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August 15, 2014

Nellis’ newest mayor discusses hopes, goals

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99th Air Base Wing Public Affairs

Col. Richard Boutwell, 99th Air Base Wing commander, shares a story with a member of the 99th Contracting Squadron during his unit immersion at Nellis Air Force Base, Nev., Aug. 12. Boutwell, who is a command pilot with more than 3,500 flying hours, once served as a U.S. Air Force Thunderbirds pilot and hopes to be thought of as a servant-leader during his time in command here.

NELLIS AIR FORCE BASE, Nev. — Col. Richard Boutwell was recently named the 99th Air Base Wing commander.

Boutwell came from the Pentagon in Va., where he served as the chief of the Force Application Division, Joint Staff/J8.

As the new ‘Nellis Mayor’ he will lead more than 12,000 assigned personnel at Nellis and Creech AFBs, and the Nevada Test and Training Range, who provide installation support for operational testing, tactics development, and advanced training in air, space and cyberspace, as well as global remotely piloted aircraft operations.

Boutwell, who is a command pilot with more than 3,500 flying hours, once served as a Thunderbirds pilot, and shared his thoughts and expectations for his tenure back at Nellis as the 99th ABW commander.

Q: What part of being the 99th ABW commander are you looking forward to the most?
A: Getting to meet the folks who make up the wing and being part of a fantastic team. I grew up playing team sports, so this is an exciting time because I get to swap teams, meet new people, see their talents, and see how I can help them improve and how they can help me improve. Meeting people is always exciting. Jobs and assignments come and go, but it’s the people you meet that make them special.

Q: How do you think your previous experiences will help you as commander here?
A: When I served on the Thunderbirds the last time I was here, I had the opportunity to go out and represent those in the Air Force. That experience helps you understand it’s not about you, and your role is to represent everybody else. I think that plays into every job I go into because it’s about the people, the mission and what I can do to better them both.

Q: How do you feel about being back at Nellis?
A: I love being back at Nellis! It’s an exciting place to be, and it’s really the cornerstone of the Air Force and air power. I’ve heard it said many times, ‘As goes Nellis, so goes the Air Force.’ This is the cutting edge of tactics development, improving our instructor pilots and their capabilities, and making us better war fighters.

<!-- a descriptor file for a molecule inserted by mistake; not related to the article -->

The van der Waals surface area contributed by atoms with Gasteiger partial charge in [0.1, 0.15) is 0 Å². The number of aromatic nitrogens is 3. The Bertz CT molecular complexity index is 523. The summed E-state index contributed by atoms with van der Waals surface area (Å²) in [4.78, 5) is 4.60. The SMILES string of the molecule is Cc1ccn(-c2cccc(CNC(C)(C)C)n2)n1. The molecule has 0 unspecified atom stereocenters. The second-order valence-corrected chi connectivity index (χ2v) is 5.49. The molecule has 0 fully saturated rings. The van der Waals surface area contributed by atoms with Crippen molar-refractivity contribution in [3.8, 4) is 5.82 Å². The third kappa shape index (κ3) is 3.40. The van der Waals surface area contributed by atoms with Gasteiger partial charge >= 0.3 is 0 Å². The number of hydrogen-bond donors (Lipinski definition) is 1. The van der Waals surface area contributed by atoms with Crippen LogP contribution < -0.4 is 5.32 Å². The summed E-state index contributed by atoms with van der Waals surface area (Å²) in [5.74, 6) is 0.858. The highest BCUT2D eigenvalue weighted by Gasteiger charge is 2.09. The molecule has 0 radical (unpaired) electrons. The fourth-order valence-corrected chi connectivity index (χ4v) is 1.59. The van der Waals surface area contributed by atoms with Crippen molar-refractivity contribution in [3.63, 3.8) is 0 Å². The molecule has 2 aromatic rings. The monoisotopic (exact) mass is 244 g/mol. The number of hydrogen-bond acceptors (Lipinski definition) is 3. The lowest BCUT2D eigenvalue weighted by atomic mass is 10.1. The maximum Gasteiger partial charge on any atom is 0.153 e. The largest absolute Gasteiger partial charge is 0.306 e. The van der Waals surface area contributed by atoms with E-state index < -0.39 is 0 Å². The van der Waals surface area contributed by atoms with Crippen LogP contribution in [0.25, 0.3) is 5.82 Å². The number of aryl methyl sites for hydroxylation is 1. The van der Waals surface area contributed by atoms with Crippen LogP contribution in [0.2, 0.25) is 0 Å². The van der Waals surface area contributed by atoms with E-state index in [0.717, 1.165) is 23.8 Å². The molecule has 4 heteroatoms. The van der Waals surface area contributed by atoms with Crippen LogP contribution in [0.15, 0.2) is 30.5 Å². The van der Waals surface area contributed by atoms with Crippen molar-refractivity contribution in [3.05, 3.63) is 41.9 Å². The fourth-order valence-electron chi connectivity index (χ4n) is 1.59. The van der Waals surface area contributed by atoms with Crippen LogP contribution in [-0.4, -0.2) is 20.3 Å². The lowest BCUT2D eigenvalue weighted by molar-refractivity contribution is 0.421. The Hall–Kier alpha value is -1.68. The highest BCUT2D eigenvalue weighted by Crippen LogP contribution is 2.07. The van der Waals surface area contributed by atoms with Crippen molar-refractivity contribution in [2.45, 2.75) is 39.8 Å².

Q: What are your short- and long-term goals?
A: Short term is to get out and see all of our organizations, and get to know people on a more personal level. My long-term goal is to continue to build on the successes that we’ve had over the last couple of years; continue to improve our service and support for our Airmen and their families to make this a place where folks want to come and bring their families; and to not only serve here at Nellis, but to be part of the Las Vegas community.

Q: In two years when you pass the guidon to the incoming commander, what do you want your legacy to be?
A: I want my legacy to be that I was a servant leader who was interested in serving the Airmen as much as the other way around.

Q: What is one thing that’s really important to you?
A: Family is definitely important to me and however each of us defines that term. I may have my wife and children, but I realize some people may not be at that point in their lives, so family can be friends or just people who you surround yourself with. I know it provides good support and motivation for doing a good job, and is rewarding when you get to go home to someone who’s looking forward to you coming back.

Q: Is there anything you’d like to say to Team Nellis?
A: It’s very humbling to be back and to have the opportunity to serve as the commander. You could potentially find yourself lost in such a big organization because there are so many moving parts, but the thing I want to emphasize to Airmen is that it only takes one Airman to make a difference. It only takes one Airman to do an ordinary act to have an extraordinary impact in somebody’s day, the mission, or someone else’s life.




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